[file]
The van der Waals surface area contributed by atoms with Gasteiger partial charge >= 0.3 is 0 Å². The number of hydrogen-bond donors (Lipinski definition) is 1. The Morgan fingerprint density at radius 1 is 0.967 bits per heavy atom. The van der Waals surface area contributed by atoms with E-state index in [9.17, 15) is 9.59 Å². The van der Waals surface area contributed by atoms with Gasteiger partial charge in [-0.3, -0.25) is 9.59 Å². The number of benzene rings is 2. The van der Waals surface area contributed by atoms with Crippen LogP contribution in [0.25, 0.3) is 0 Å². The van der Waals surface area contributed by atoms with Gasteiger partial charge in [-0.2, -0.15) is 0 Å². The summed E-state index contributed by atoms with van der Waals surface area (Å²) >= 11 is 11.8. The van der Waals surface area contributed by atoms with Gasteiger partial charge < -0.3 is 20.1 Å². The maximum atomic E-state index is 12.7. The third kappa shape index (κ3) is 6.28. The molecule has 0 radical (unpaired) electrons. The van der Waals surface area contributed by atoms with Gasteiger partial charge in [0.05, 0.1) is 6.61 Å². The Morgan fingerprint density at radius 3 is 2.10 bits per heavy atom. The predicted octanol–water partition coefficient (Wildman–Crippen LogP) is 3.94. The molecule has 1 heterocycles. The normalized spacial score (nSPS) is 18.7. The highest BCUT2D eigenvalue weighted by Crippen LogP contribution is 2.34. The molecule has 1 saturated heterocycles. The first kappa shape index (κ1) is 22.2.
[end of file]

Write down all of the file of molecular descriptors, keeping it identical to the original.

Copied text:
The van der Waals surface area contributed by atoms with Gasteiger partial charge >= 0.3 is 0 Å². The number of hydrogen-bond donors (Lipinski definition) is 1. The Morgan fingerprint density at radius 1 is 0.967 bits per heavy atom. The van der Waals surface area contributed by atoms with E-state index in [9.17, 15) is 9.59 Å². The van der Waals surface area contributed by atoms with Gasteiger partial charge in [-0.3, -0.25) is 9.59 Å². The number of benzene rings is 2. The van der Waals surface area contributed by atoms with Crippen LogP contribution in [0.25, 0.3) is 0 Å². The van der Waals surface area contributed by atoms with Gasteiger partial charge in [-0.2, -0.15) is 0 Å². The summed E-state index contributed by atoms with van der Waals surface area (Å²) >= 11 is 11.8. The van der Waals surface area contributed by atoms with Gasteiger partial charge < -0.3 is 20.1 Å². The maximum atomic E-state index is 12.7. The third kappa shape index (κ3) is 6.28. The molecule has 0 radical (unpaired) electrons. The van der Waals surface area contributed by atoms with Gasteiger partial charge in [0.05, 0.1) is 6.61 Å². The Morgan fingerprint density at radius 3 is 2.10 bits per heavy atom. The predicted octanol–water partition coefficient (Wildman–Crippen LogP) is 3.94. The molecule has 1 heterocycles. The normalized spacial score (nSPS) is 18.7. The highest BCUT2D eigenvalue weighted by Crippen LogP contribution is 2.34. The molecule has 1 saturated heterocycles. The first kappa shape index (κ1) is 22.2.